A Lackawanna County judge has granted partial summary judgment to a Swedish national who claimed in a suit that after he was injured on the job, his Scranton-based former employer unlawfully forced him out of the company and, ultimately, out of the country in an attempt to escape liability.

Lackawanna County Common Pleas Court Judge Carmen D. Minora based the ruling on the theory of collateral estoppel, finding that the factual determinations of a workers’ compensation judge were sufficient to support a grant of partial summary judgment in a parallel civil suit.

Counsel for the plaintiff said it may be the only case in Pennsylvania history in which an employee successfully invoked the collateral estoppel theory against an employer, rather than vice versa.

In Alpensjo v. Sandvik Materials Technology, Wilkes-Barre WCJ Alan R. Harris denied the employer’s petition for suspension of benefits, finding that the company had fired plaintiff Johan Alpensjo without cause and then informed the American Embassy in Stockholm and U.S. Immigration and Customs Enforcement that he was living illegally in the United States on a work visa while unemployed.

Alpensjo was working for an American subsidiary of Swedish-based Sandvik Inc. on an E2 Work Visa.

On December 11, 2008, Alpensjo was injured in a work-related automobile accident and, after being totally disabled for a period of time, returned to work part-time, court documents said.

But on March 3, 2009, according to court documents, Alpensjo was fired.

The defendant’s human resources director, Brian Spencer, wrote a series of letters to the American Embassy in Stockholm and ICE informing them that Alpensjo was let go from the company but was still living in the United States on a work visa, court documents said.

Alpensjo returned to Sweden on May 22, 2009, the day after his visa expired, according to court documents.

In February 15, 2010, Alpensjo testified that he was still suffering from his injury and that, before he was injured, Sandvik never complained about his job performance, nor did it ever warn him or tell him his employment was being reconsidered, according to court documents.

When Alpensjo asked his employer why he was being fired, he was told that Pennsylvania is an at-will employment state and that the employer is not obligated to give him a reason for his termination, court documents said.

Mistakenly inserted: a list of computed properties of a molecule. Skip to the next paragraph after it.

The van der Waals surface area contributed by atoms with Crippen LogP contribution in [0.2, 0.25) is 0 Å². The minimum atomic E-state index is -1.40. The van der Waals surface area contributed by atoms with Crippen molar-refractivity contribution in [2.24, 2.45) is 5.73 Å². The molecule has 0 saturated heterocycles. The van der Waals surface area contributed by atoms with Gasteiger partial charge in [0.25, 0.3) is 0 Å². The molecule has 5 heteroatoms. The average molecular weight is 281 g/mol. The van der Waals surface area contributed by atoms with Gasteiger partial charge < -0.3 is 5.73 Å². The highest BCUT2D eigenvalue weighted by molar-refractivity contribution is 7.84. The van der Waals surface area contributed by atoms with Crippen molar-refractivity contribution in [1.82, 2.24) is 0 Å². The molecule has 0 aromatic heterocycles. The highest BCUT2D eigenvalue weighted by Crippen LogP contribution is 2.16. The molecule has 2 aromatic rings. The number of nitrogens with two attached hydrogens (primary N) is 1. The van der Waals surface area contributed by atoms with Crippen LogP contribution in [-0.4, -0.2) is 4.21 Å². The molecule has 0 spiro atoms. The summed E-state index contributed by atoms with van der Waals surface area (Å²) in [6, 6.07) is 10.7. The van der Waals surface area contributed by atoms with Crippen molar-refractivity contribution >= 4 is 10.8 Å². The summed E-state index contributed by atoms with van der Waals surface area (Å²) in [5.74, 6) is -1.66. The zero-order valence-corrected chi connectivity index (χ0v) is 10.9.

Alpensjo testified he was aware that his visa expired May 21, but he could not get a plane ticket back to Sweden until the following day, according to court documents.

Alpensjo also testified that he believed he would be arrested if he remained in the United States after his visa expired and was reluctant to return to the United States for the same reason, court documents said.

On February 16, 2010, according to court documents, Spencer testified that Alpensjo was fired for cause.

Spencer said Alpensjo claimed he was single when he was hired but arrived in the United States with a wife and attempted to obtain a work visa for her, according to court documents.

According to Spencer’s testimony, Alpensjo did not cooperate with Sandvik’s immigration counsel by submitting the necessary paperwork to get the visa, court documents said.

Spencer also testified that Alpensjo had complained that his health insurance was denied, but it was discovered that he hadn’t filled out the necessary documents from Sandvik’s health insurance carrier, according to court documents.

Spencer said Alpensjo was also attending physical therapy sessions during work hours when he didn’t have to and had enrolled in a computer training course while at the same time complaining that his injury was making it difficult to work because he couldn’t see the computer screen, according to court documents.

Harris called the employer’s conduct "manipulative and ruthless," and found that the employer forced an injured employee out of the company and, ultimately, out of the country.

In his February 13 opinion, Minora said Harris’ findings "are both critical and central to the conclusion that Alpensjo did not voluntarily remove himself from the United States workforce by relocating to Sweden."

Minora said the facts met the four criteria of the collateral estoppel laid out by former state Supreme Court Justice Sandra Schultz Newman in the 1998 case Rue v. K-Mart.

"The issues were the same," Minora said. "The workers’ compensation hearings were conducted with sufficient protections and opportunity to be heard by Sandvik. Workers’ compensation proceedings can be used for issue preclusion. The decision by Judge Harris is final. The parties of the workers’ compensation case were identical to those herein and finally Sandvik had a full and fair opportunity to litigate at the workers’ compensation hearing."

Alpensjo’s attorney, Michael J. Foley of the Foley Law Firm in Scranton, said collateral estoppel is typically used by employers against employees.

"This is the first case I know of in Pennsylvania where a plaintiff was able to successfully use it against an employer," Foley said.

Counsel for the defense, Michael J. Ossip of Morgan, Lewis & Bockius in Philadelphia, declined to comment.

Zack Needles can be contacted at 215-557-2493 or zneedles@alm.com. Follow him on Twitter @ZNeedlesTLI.

(Copies of the 19-page opinion in Alpensjo v. Sandvik Materials Technology, PICS No. 13-0529, are available from Pennsylvania Law Weekly. Please call the Pennsylvania Instant Case Service at 800-276-PICS to order or for information.) •